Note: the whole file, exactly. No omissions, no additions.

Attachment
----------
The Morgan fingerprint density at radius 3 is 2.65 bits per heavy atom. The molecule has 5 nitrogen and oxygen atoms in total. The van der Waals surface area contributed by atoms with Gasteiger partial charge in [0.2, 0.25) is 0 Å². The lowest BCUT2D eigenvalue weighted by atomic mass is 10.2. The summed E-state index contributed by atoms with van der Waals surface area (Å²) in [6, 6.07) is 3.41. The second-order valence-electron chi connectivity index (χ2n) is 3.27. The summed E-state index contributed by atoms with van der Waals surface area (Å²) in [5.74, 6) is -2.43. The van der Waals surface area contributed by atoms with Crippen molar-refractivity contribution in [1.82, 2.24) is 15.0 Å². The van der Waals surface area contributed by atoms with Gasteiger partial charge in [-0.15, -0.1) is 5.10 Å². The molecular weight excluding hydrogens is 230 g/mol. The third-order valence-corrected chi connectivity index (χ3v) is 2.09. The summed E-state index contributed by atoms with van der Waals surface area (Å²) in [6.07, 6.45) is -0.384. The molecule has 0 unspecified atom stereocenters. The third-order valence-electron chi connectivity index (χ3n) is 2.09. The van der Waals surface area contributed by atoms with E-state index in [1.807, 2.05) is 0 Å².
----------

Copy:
The Morgan fingerprint density at radius 3 is 2.65 bits per heavy atom. The molecule has 5 nitrogen and oxygen atoms in total. The van der Waals surface area contributed by atoms with Gasteiger partial charge in [0.2, 0.25) is 0 Å². The lowest BCUT2D eigenvalue weighted by atomic mass is 10.2. The summed E-state index contributed by atoms with van der Waals surface area (Å²) in [6, 6.07) is 3.41. The second-order valence-electron chi connectivity index (χ2n) is 3.27. The summed E-state index contributed by atoms with van der Waals surface area (Å²) in [5.74, 6) is -2.43. The van der Waals surface area contributed by atoms with Crippen molar-refractivity contribution in [1.82, 2.24) is 15.0 Å². The van der Waals surface area contributed by atoms with Gasteiger partial charge in [-0.15, -0.1) is 5.10 Å². The molecular weight excluding hydrogens is 230 g/mol. The third-order valence-corrected chi connectivity index (χ3v) is 2.09. The summed E-state index contributed by atoms with van der Waals surface area (Å²) in [6.07, 6.45) is -0.384. The molecule has 0 unspecified atom stereocenters. The third-order valence-electron chi connectivity index (χ3n) is 2.09. The van der Waals surface area contributed by atoms with E-state index in [1.807, 2.05) is 0 Å².